Dependent and independent variables
Dependent variables (Table 1) represent recommended reproductive healthcare for women 9–44 years old. Dependent variables are constructed following established quality metric guidance where possible. Independent variables (Table 2) were selected and organised according to our conceptual framework and consensus guidelines [49, 52, 53]. Included variables can be feasibly measured using ADVANCE data (OCHIN has created methods to adapt preventive quality metrics for use with the EHR) [48, 54,55,56,57,58] and are relevant to CHC populations. The ADVANCE research data warehouse includes community-level variables from publicly available sources (e.g. American Community Survey), which are geocoded and linked to patient records using information on patient address . Additional variables will be added over the course of study analysis based on review of state level reproductive health policies.
We will use descriptive statistics and data visualisation (e.g. histograms, scatter plots) to summarise baseline measures across expansion groups. Our primary methodological approach will utilise difference-in-differences (DID) methodology. DID analysis will capture the relative change in patient outcomes attributable to Medicaid expansion using non-expansion states as a reference in comparing outcomes over up to 36 months pre- and up to 36 months post-ACA implementation (Aim 1). Analysis will be extended to include individual, clinic and state-level factors that may be associated with care provision (Aim 2). This will be done through testing of three-way interactions between individual-, clinic- and state-level factors, time, and Medicaid expansion status.
Our DID approach will apply General Linear Mixed Modelling  to produce flexible regression models to accommodate different sources of correlation (serial, intra-clinic and intra-state), categorical and continuous covariates, and fixed and time-dependent covariates. The distribution of the outcomes of interest will be examined before selecting an analysis model; specific models will be refined through an iterative process, guided by the hypotheses, conceptual model and preliminary analyses. If we observe significant patient or clinic differences in states that did or did not expand Medicaid, we will use propensity score weighting methods to reduce the observed bias, help minimise external threats to the validity of the results and adjust for imbalances between expansion and non-expansion groups. Patient and clinic characteristics that remain unbalanced after propensity score weighting will be included in as covariates in General Linear Mixed Modelling to control for residual confounding.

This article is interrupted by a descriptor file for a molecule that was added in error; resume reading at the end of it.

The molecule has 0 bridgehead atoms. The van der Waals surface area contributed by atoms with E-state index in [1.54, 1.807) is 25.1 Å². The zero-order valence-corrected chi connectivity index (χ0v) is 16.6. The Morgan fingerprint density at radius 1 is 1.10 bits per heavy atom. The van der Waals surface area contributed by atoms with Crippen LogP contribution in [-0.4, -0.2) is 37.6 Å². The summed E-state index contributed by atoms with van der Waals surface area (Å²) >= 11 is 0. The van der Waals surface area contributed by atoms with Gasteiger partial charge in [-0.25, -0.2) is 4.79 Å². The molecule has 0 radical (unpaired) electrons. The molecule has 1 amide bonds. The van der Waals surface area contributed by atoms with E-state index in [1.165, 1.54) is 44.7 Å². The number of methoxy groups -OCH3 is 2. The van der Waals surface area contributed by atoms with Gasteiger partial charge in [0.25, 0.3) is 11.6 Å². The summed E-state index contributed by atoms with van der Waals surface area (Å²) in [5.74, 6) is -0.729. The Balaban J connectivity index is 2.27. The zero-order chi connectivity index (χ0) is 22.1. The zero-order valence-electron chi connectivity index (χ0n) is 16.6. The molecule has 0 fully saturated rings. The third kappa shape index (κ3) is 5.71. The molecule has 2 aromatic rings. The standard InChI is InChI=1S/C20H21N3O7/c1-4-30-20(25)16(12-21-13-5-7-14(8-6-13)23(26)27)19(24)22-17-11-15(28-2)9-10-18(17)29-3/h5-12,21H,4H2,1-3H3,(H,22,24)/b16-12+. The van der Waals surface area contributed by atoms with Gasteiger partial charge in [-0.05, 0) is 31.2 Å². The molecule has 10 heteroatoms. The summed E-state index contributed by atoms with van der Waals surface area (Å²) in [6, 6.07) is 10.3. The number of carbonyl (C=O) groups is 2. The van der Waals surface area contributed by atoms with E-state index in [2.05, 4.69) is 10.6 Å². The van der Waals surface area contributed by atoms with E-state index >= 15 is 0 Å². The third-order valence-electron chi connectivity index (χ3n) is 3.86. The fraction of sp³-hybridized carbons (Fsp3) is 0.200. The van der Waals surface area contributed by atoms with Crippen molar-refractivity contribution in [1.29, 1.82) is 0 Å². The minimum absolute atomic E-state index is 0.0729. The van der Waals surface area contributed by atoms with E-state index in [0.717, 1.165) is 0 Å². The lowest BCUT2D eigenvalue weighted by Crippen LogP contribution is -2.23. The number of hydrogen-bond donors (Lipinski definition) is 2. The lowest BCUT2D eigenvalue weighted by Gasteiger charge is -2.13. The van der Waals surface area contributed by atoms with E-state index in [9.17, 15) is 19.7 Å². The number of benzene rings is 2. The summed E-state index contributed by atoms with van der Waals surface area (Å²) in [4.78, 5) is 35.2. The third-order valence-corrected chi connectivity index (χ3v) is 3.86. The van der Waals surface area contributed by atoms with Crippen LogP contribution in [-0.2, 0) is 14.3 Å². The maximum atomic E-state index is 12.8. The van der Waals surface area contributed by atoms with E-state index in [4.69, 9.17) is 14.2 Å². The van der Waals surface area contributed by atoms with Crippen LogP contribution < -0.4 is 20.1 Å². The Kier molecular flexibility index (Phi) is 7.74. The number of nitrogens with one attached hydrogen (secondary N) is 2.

Qualitative methods and analysis
We will use a purposive qualitative sample to include six healthcare organisations in six states, three Medicaid expansion and three non-expansion. In the expansion and non-expansion subsets we will aim to recruit a CHC mix to include prenatal care provision, rural service area and Title X funding. We will attempt to recruit 4–6 patients, 3–5 care team members, and 1–2 health system leaders (e.g. Medical Director, Chief Operating Officer) from each participating CHC. We will conduct a total of approximately 70 interviews, 24–36 with patients and 24–42 across a mix of care providers, clinic staff and CHC leaders.
We will coordinate with each site to identify and coordinate practice-level interviews with providers, staff and CHC leaders such as Practice Managers, Medical Directors or executive leaders. The study team will work closely with each site team to recruit patients from their CHC who are interested in participating in an interview. Each site will receive an impact fee of $1000 in recognition of their time coordinating and supporting qualitative activities. Interviews will be conducted by telephone and will last 45–60 min. Providers and staff will receive $25 each and patients will receive $50 each in appreciation of their time. Semi-structured interview guides are based on our conceptual framework and tailored to each respondent group. Guides will undergo iterative development over the course of the interviews. Interviews will cover perspectives and experiences with routine reproductive and sexual healthcare, including where services are accessed/delivered, perceived barriers and facilitators to care, and perceived impact of the ACA and state-level policy on care access and delivery.